Metro Weekly

‘Knock at the Cabin’ Review: Sacrificial Lambs

M. Night Shyamalan’s home invasion thriller 'Knock at the Cabin' strikes fast and keeps the tension boiling.

Jonathan Groff and Kristen Cui in Knock at the Cabin

What a week for onscreen gay couples surviving by their wits and tenacity at the possible end of the world. As a nation of shook TV viewers still gather their feelings about the epic story of queer love and fortitude depicted in the latest episode of HBO’s The Last of Us, enter M. Night Shyamalan’s Knock at the Cabin  (★★★☆☆) with its tale of two gay dads and their cute kid under siege by doom-spouting strangers who show up on their doorstep.

So it’s a bad week for Eric and Andrew, two city gays seeking peace, and quiet afternoons of sipping wine on the deck of their rented cabin in the Pennsylvania woods, while adopted six-year-old daughter Wen (Kristen Cui) frolics in nature.

Eric and Andrew do have the good fortune to be played by Jonathan Groff and Ben Aldridge, who portray the couple’s companionship convincingly, and look great doing it, even while tied up, and doused in blood and bruises.

Shyamalan — who, along with Michael Sherman and Steve Desmond, adapted Paul Tremblay’s horror novel The Cabin at the End of the World — wastes no time putting the tight-knit family unit under threat. A massively muscular, tattooed dude named Leonard (Dave Bautista) calmly, creepily approaches Wen as she’s out in the forest alone, telling her he’s “hoping to make new friends.”

Moments later, Leonard’s leading three other disparate strangers — Sabrina (Nikki Amuka-Bird), Redmond (Rupert Grint), and Adriane (Abby Quinn) — in a startling home invasion that Shyamalan stages with taut panic and suspense. Four determined yahoos wielding rudely-fashioned axes and maces outside the vulnerable log cabin amount to an unstoppable tide of terror. They will get inside, and then what will they do?

Somewhat subverting the big-twist formula for which he’s praised and pilloried, depending on the film, Shyamalan stokes anticipation of a shocking turn, yet maintains the movie’s focus on the present moment.

Leonard and his friends explain that they’ve seen the apocalypse, and it can only be avoided by a sacrifice that the universe demands of this particular family. So, believe these weirdos and serve up a sacrifice to save the world, or figure out a way to save your family right now.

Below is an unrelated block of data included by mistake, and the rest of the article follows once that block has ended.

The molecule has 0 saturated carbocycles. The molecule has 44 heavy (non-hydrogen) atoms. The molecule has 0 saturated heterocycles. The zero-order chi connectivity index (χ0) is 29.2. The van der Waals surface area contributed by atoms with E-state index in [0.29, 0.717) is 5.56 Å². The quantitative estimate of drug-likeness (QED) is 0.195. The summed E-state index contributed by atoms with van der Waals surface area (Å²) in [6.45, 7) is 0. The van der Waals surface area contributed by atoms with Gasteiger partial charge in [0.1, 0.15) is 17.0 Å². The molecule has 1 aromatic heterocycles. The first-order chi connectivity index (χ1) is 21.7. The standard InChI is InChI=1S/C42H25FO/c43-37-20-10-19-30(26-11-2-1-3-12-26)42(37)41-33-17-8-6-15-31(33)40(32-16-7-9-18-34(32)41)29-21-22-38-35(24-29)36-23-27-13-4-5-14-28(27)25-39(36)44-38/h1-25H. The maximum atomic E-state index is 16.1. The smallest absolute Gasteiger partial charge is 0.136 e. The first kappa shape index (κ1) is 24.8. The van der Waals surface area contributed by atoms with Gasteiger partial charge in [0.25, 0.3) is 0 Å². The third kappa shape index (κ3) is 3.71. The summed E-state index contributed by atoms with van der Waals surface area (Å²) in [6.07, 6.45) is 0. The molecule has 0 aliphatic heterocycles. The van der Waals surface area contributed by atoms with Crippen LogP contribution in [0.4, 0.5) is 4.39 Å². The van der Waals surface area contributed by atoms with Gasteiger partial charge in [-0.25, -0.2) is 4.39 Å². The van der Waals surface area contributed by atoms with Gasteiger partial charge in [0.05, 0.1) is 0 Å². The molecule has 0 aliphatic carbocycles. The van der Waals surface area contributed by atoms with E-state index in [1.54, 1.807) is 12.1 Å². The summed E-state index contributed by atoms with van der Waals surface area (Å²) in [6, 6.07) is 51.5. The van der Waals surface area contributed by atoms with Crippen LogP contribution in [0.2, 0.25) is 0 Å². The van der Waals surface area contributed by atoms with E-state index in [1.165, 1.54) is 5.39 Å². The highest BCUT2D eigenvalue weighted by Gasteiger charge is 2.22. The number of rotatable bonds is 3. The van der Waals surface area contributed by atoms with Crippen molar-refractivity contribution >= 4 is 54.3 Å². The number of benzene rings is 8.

Eric and Andrew’s agony over the choices they’re forced to make intensifies as their time runs out, as does the danger that somehow this threat will divide them, which clearly would be fatal. They’ll only survive this if they stick together, which gives air to the film’s most suspenseful question: why must this family make the sacrifice? 

Abby Quinn, Nikki Amuka-Bird, Dave Bautista and Rupert Grint

Leonard, Sabrina, Redmond, and Annie share similar nightmarish visions, and ponder the religious meaning, but insist they were led to this cabin randomly. They claim to bear no ill will towards the LGBTQ community, or same-sex couples having families. Although, a subplot involving flashbacks to a prior incident of anti-gay violence dangles clues that perhaps this family was targeted, and for exactly that reason.

Shyamalan doesn’t invest the socio-political commentary with depth, but rather exploits the mystery within the mystery just to keep Eric and Andrew, and the audience, guessing. Occasionally, watching the filmmaker’s body of work, it can appear he starts with the idea for a shocking twist, then works backwards, shoving characters and motives into place, in order to arrive at some mind-blowing “it was the trees all along” twist. The gay-bashing subplot here feels like that, more convenient than compelling.

What is continually compelling are the performances (most of them), led by Groff and, especially, Aldridge — nicely bookending his recent turn as one-half of a gay couple battling adversity in Spoiler Alert — with his kick-ass Andrew, who definitely won’t surrender without a fight. 

Bautista adds nuance with his placid but perhaps insane prophet of doom, and Nikki Amuka-Bird offers excellent support as nurse Sabrina, who tends to their hostages’ wellbeing while remaining fiercely committed to the squad’s deadly task.

Meanwhile, adorable Cui as Wen stays alert to the dangers facing her family. It looks like the same scourge bearing down on families everywhere: a doom cult bent on sacrificing love and innocence to their nightmare vision of the world.

Knock at the Cabin is playing at theaters nationwide. Visit

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